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On the (now infamous) New York Post dead chimpanzee cartoon and its ramifications: Was this the Post's Macaca moment?

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There has been a justifiable furor over the recently published cartoon in the New York Post (NYP) by Sean Delonas depicting two cops, one of whom has just shot and killed a chimpanzee, while the other, looking on, comments "They'll have to find someone else to write the next stimulus bill." Huffington Post has covered it at great length, as have Think Progress, Common Dreams, Buzzflash, CrooksandLiars, and other progressive websites. It has not appeared yet at Counterpunch, but may do so if and when the story picks up more traction. Each website has registered hundreds of responses, overwhelmingly in protest of the racially and culturally insensitive implications of the cartoon. Keith Olbermann has already brought the Rev. Al Sharpton on his Countdown show to discuss these implications.

As many have pointed out, this cartoon is offensive at several levels. Before discussing those, let me first enunciate some of the rationales or justifications put forward by (usually right-wing) commenters, and by the Post itself. The Post justifies it with these words:"is a clear parody of a current news event, to wit the shooting of a violent chimpanzee in Connecticut. It broadly mocks Washington's efforts to revive the economy." Others perceive no racial motivation or bias, even while conceding that the cartoon is either in poor taste, or plain foolish or stupid. Some blame liberals as over-reacting, or racism on the other side.

Regarding the Post's self defense (note that most liberals/progressives are intrinsically skeptical about any publication or broadcast medium that is owned by Rupert Murdoch or any of his minions. The right-wing hate-machine named Fox News has fairly guaranteed that)- it is not remotely clear how the two events can be intertwined or parodied. On one page, the Post prints the news of Barack Obama (BO) signing the economic stimulus bill, presumably not without its own derisive commentary. On the very next page, in what would appear to be a perfect afterthought, there is the cartoon based on a completely unrelated, tragic event, in which a woman is critically mauled by a pet chimpanzee, which is then shot and killed in the rescue effort. How the cartoon 'mocks' the efforts to revive the economy is beyond ordinary logic. Is the chimpanzee the dead stimulus bill? That cannot be- after all, the President just signed the same bill, per the previous page in the Post. Is the chimpanzee the "writer" of the stimulus bill? This one gets even murkier. Some have argued (rather lamely, in my view) that Barack Obama could not be the chimpanzee, since he did not "write" the stimulus bill. Some have cited Nancy Pelosi as the likely candidate. Ergo, no racism. Ergo, it was plain political fun. Well, not so fast. As many have pointed out, the "economic stimulus package" has been in the news so extensively, and is so deeply associated with Mr. Obama, that any mention of its authorship would automatically associate him with that bill in most minds. Therefore, splitting hairs between who signed it and who authored it is just semantics. Whether intentional or not (I tend to believe the former)- it no doubt leaves the impression that the dead chimpanzee, combined with the blurb, would connect with Mr. Obama.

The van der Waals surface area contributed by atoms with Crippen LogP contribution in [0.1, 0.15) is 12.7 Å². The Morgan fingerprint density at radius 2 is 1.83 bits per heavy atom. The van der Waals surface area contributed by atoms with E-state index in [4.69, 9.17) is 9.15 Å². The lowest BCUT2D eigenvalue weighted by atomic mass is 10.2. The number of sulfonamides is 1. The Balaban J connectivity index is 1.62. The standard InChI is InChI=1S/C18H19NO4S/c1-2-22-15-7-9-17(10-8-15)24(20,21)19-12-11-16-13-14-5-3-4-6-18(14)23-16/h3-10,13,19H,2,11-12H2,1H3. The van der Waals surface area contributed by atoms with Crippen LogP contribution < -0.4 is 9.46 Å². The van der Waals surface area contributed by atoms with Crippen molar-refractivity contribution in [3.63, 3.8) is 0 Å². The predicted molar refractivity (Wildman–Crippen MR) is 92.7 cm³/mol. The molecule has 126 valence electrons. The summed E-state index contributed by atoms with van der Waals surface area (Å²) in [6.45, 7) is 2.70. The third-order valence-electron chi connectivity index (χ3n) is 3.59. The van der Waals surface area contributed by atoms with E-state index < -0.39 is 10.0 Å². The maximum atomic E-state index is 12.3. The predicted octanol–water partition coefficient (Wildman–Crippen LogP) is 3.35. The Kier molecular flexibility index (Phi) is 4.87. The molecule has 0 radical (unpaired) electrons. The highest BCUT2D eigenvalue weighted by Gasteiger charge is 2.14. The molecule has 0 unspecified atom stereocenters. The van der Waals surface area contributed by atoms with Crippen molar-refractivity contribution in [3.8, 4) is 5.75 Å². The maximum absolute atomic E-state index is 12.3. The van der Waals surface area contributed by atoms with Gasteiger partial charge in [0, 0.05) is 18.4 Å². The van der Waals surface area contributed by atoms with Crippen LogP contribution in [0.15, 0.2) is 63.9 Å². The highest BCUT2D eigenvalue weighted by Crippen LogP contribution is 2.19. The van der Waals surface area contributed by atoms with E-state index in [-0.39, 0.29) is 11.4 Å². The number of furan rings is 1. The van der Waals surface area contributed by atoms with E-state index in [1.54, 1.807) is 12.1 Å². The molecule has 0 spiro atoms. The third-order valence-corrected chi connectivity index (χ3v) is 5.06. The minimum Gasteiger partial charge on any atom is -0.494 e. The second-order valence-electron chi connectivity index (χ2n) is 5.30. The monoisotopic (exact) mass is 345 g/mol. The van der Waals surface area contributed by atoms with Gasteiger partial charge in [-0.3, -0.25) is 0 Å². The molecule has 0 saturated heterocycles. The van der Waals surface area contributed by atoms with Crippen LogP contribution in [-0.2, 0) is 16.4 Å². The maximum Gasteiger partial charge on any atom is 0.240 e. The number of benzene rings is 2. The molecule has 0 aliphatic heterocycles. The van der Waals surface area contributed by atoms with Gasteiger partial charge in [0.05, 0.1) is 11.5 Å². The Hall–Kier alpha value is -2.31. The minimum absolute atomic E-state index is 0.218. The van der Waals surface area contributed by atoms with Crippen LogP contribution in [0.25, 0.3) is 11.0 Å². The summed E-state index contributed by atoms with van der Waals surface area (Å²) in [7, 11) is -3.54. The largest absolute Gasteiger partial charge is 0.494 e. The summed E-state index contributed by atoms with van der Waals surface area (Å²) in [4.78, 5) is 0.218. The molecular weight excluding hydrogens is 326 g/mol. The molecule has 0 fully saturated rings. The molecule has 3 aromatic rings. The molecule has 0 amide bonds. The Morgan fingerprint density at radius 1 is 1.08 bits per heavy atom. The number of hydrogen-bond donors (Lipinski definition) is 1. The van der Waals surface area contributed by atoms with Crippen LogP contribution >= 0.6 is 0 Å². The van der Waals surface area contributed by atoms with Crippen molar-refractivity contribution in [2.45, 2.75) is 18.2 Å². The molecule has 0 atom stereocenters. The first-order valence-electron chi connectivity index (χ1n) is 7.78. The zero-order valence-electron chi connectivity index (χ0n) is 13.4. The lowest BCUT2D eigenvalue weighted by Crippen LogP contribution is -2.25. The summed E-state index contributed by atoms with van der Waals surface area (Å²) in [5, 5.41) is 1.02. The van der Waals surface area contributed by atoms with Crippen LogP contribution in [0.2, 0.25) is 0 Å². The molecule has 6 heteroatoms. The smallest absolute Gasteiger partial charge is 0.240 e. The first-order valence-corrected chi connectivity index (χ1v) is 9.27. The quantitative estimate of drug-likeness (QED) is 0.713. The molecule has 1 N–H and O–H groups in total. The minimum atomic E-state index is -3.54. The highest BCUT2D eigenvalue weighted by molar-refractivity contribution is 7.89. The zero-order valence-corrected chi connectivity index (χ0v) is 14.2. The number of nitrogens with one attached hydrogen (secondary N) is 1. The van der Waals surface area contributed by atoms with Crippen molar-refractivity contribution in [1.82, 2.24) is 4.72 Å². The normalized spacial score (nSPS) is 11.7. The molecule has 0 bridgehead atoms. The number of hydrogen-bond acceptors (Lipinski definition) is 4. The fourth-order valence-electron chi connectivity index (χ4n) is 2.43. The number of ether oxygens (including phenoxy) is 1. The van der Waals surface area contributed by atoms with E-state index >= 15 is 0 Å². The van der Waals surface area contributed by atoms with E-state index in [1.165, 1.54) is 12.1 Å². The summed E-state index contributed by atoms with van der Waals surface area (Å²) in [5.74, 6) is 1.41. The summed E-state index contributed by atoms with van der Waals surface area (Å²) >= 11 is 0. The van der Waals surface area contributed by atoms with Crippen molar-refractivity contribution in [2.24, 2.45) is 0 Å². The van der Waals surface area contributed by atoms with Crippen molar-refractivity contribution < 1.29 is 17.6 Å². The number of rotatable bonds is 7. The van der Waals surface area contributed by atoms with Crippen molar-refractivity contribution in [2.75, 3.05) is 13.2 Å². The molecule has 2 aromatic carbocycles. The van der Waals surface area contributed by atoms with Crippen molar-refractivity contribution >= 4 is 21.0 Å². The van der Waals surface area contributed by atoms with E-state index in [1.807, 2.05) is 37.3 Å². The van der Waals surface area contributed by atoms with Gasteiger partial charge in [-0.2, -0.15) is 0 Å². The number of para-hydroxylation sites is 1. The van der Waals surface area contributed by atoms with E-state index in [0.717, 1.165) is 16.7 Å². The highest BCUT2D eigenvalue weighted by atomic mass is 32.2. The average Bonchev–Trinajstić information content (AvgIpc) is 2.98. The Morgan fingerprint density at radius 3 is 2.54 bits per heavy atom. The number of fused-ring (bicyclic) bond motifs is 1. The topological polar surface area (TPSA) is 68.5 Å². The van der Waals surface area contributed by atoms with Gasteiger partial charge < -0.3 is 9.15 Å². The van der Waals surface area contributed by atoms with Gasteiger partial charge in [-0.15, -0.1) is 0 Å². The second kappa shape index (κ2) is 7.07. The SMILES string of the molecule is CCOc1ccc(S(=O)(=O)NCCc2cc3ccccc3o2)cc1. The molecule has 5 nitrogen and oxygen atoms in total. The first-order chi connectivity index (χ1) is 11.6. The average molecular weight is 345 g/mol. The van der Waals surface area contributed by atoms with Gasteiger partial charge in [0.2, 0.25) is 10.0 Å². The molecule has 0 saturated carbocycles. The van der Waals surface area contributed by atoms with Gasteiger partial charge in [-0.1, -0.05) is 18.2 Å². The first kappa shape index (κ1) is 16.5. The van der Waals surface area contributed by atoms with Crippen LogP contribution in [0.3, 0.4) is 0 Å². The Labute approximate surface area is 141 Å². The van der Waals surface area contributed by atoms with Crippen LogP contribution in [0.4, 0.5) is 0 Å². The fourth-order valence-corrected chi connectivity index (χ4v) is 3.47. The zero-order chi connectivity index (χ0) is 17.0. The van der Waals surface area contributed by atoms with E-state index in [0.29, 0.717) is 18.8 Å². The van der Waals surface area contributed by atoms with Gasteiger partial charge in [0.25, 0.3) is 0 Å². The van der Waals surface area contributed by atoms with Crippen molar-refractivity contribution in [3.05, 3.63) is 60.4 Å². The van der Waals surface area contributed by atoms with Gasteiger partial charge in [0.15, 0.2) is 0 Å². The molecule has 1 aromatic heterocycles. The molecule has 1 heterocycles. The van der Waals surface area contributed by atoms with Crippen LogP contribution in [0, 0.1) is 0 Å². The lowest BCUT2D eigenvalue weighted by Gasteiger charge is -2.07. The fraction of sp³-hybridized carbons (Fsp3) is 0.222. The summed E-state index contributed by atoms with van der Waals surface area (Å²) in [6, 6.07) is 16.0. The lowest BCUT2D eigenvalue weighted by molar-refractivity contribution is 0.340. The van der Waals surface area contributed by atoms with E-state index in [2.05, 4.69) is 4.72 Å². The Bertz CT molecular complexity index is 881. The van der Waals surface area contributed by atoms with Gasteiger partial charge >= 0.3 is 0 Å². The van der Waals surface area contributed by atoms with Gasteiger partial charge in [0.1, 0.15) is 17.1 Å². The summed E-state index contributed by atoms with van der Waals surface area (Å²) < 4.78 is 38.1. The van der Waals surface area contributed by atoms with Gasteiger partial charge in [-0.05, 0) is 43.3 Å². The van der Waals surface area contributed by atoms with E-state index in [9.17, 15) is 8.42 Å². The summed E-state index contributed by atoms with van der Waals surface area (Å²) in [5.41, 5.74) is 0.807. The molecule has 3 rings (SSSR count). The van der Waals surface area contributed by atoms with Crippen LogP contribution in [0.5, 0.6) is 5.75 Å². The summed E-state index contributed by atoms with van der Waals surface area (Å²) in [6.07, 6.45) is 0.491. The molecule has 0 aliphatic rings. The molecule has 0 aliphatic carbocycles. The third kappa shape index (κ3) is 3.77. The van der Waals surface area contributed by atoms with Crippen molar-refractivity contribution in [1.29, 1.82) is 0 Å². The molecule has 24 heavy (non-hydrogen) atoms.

As for over-reaction, well- how many times have loaded racial epithets or implied threats of violence been hurled at Mr. Obama within less than one month prior to, and into his presidency? Recall Chip Saltsman and "Barack the Magic Negro," Rush Limbaugh equating BO to curious George (the monkey), the infamous McCain rally participant wearing a monkey-hat with BO's name written on it, and many other instances of racially charged hatred. Race-baiting and racial hatred have long been a right-wing trademark, no doubt leading to great sensitivity on the part of victims of racism to such branding (similar to the N-word). The vicious outreach of such virulent hatred is unimaginable, and, most tragically, corrupts young minds. We need only recall the noose-hanging incident on the campus of a school in Jena, Louisiana barely a year ago. These incidents clearly demonstrate that racism and associated hatred are alive and well in this country.